|In 2007 the total estimated number of people living with HIV/AIDS climbed over the million mark, and the percentage of people estimated to be living with HIV/AIDS over age 50 was 31%. This percentage rose in 2007 from less than 26% estimated in 2005. Given the rate of increase (2.2%) we can estimate the current (2010) number of people living with HIV over fifty to be closer to 40%.
The CDC also estimates that in 2008 16% of new diagnoses of HIV occurred in people over fifty. This is an increase from the 2006 CDC estimate of 10%.
I am pleased to be presenting a workshop with Dr. Stephen Karpiak at the SAGE National Conference and LGBT Expo, “The Future of Aging Is In Our Hands” in New York City. This session will take place on Saturday November 13th at 10:45-12:15pm in the CUNY Graduate Center, room # 9204. The conference theme is “Empowerment” and will be organized by and for the LGBT aging community. Scholarships are available. For more information about the conference and how to register for our workshop go to the SAGE website.
Here is the workshop description:
By 2015 half of all people living with HIV will be over age 50 in the US. Effective antiretroviral treatment has transformed HIV into a chronic illness, where a longer life span is achieved. But the aging process for this population is often characterized by the early onset of chronic age-related conditions. Often a 55-65 year old with HIV has the clinical profile of a 75-85 year old.
A lead researcher on HIV and Aging, Dr. Stephen Karpiak, will provide an up to date assessment of the health and psychosocial needs of this dominating HIV population. He will provide an overview of clinical data as well as research which has identified critical psychosocial issues including depression and social isolation. He will present challenges to social networks and successful aging for people living with HIV.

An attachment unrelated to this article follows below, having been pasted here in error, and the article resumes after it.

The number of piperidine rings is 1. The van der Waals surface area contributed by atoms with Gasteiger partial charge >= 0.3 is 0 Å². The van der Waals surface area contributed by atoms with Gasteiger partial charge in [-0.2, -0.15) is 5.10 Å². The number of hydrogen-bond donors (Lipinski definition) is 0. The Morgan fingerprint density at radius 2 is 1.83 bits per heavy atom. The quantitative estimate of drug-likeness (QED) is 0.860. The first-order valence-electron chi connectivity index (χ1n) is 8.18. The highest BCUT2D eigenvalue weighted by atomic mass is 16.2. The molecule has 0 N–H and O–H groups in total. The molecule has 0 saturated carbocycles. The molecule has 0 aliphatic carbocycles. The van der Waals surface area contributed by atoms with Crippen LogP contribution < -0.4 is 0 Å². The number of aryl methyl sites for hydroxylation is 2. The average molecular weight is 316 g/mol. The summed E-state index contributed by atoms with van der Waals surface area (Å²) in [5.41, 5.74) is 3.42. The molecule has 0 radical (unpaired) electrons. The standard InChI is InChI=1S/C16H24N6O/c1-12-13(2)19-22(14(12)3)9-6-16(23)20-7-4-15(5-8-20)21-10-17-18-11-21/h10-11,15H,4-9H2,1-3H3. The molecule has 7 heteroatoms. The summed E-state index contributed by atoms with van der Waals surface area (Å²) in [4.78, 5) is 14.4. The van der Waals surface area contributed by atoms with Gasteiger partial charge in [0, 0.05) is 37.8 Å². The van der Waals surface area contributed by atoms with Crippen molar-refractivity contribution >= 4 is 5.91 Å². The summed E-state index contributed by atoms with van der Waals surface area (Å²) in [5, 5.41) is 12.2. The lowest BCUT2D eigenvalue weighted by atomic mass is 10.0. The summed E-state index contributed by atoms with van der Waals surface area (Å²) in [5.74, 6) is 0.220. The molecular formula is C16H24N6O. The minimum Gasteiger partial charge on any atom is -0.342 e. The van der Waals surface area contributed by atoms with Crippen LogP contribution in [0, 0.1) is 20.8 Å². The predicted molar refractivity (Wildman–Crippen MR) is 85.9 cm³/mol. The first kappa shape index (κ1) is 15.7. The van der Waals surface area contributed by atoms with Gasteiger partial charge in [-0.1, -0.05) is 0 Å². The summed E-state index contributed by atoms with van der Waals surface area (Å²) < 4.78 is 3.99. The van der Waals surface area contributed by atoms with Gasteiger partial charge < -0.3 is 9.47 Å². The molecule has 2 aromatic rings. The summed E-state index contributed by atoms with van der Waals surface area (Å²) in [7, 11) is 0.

Dr. James Masten will lead a discussion of the challenges of aging with HIV. He will present a ten-step strategy to optimal aging with HIV, found in his new book, Aging with HIV: A Gay Man’s Guide. This workshop will help you identify the complications of successful treatment of HIV-disease and develop skills to adapt to the changes of growing older when you’ve lived longer than you expected.
If you like, please let me know if you will be attending and what you would like to get out of the workshop.
SAGE has developed a policy paper on HIV and LGBT Aging that addresses key prevention, education, treatment, and accessibility issues. To read the paper go to the SAGE website or follow this link:
The American Journal of Nursing recently published an article on aging with HIV to be used in nursing education. The article contains an overview of the issues affecting middle aged and older people living with HIV, and presents a review of research relevant to adults with HIV on a range of topics, including: successful aging, cognitive impairment in aging with HIV, use of social support, coping and mood issues, as well as co-morbidities and medical complications for an aging population. To read the article, click on the link below.
Vance, David E. (2010) HIV and Aging: Clinical Considerations for an Emerging Population, AJN, American Journal of Nursing
Volume 110 Number 3
Pages 42 – 47
We’re just two months away from the publication of Aging with HIV: A Gay Man’s Guide. I am including this excerpt from the Preface to acquaint you with the book:
Is This Book For You?
- Have you lived with HIV longer than you ever expected to?
- Have you spent the past 5, 10, or 20 years dealing with the impact of HIV on your life, your friends, and your community?
- Do you wonder whether changes in your body are due to AIDS or age?
- Have you made plans for your future?
- Are you satisfied with your life today?